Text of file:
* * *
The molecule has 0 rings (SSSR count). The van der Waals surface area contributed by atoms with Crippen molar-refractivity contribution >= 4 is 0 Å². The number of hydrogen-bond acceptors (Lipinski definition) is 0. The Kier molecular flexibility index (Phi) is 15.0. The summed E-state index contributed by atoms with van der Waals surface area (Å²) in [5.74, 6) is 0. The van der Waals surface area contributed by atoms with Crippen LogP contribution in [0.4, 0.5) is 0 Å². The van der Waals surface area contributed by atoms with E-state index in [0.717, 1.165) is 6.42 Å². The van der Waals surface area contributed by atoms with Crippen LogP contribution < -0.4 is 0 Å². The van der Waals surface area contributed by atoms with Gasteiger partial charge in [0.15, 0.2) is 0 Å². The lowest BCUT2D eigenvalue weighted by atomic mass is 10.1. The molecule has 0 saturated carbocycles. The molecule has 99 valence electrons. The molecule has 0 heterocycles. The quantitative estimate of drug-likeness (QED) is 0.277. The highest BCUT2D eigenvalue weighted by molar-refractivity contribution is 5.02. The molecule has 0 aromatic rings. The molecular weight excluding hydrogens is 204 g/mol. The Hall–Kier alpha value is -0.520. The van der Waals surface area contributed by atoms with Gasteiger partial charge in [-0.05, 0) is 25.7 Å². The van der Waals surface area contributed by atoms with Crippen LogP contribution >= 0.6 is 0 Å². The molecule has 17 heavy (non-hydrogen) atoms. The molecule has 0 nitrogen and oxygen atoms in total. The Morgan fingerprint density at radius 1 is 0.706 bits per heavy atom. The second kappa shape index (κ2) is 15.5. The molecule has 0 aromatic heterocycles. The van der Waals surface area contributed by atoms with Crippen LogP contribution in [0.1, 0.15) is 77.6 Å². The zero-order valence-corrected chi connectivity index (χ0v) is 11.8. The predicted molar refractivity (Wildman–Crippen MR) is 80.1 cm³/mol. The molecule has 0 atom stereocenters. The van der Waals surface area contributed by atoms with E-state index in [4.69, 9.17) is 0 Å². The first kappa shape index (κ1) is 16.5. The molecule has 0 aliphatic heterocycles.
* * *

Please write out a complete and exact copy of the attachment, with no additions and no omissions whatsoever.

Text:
The molecule has 0 rings (SSSR count). The van der Waals surface area contributed by atoms with Crippen molar-refractivity contribution >= 4 is 0 Å². The number of hydrogen-bond acceptors (Lipinski definition) is 0. The Kier molecular flexibility index (Phi) is 15.0. The summed E-state index contributed by atoms with van der Waals surface area (Å²) in [5.74, 6) is 0. The van der Waals surface area contributed by atoms with Crippen LogP contribution in [0.4, 0.5) is 0 Å². The van der Waals surface area contributed by atoms with E-state index in [0.717, 1.165) is 6.42 Å². The van der Waals surface area contributed by atoms with Crippen LogP contribution < -0.4 is 0 Å². The van der Waals surface area contributed by atoms with Gasteiger partial charge in [0.15, 0.2) is 0 Å². The lowest BCUT2D eigenvalue weighted by atomic mass is 10.1. The molecule has 0 saturated carbocycles. The molecule has 99 valence electrons. The molecule has 0 heterocycles. The quantitative estimate of drug-likeness (QED) is 0.277. The highest BCUT2D eigenvalue weighted by molar-refractivity contribution is 5.02. The molecule has 0 aromatic rings. The molecular weight excluding hydrogens is 204 g/mol. The Hall–Kier alpha value is -0.520. The van der Waals surface area contributed by atoms with Gasteiger partial charge in [-0.05, 0) is 25.7 Å². The van der Waals surface area contributed by atoms with Crippen LogP contribution >= 0.6 is 0 Å². The molecule has 17 heavy (non-hydrogen) atoms. The molecule has 0 nitrogen and oxygen atoms in total. The Morgan fingerprint density at radius 1 is 0.706 bits per heavy atom. The second kappa shape index (κ2) is 15.5. The molecule has 0 aromatic heterocycles. The van der Waals surface area contributed by atoms with Crippen LogP contribution in [0.1, 0.15) is 77.6 Å². The zero-order valence-corrected chi connectivity index (χ0v) is 11.8. The predicted molar refractivity (Wildman–Crippen MR) is 80.1 cm³/mol. The molecule has 0 atom stereocenters. The van der Waals surface area contributed by atoms with E-state index in [4.69, 9.17) is 0 Å². The first kappa shape index (κ1) is 16.5. The molecule has 0 aliphatic heterocycles.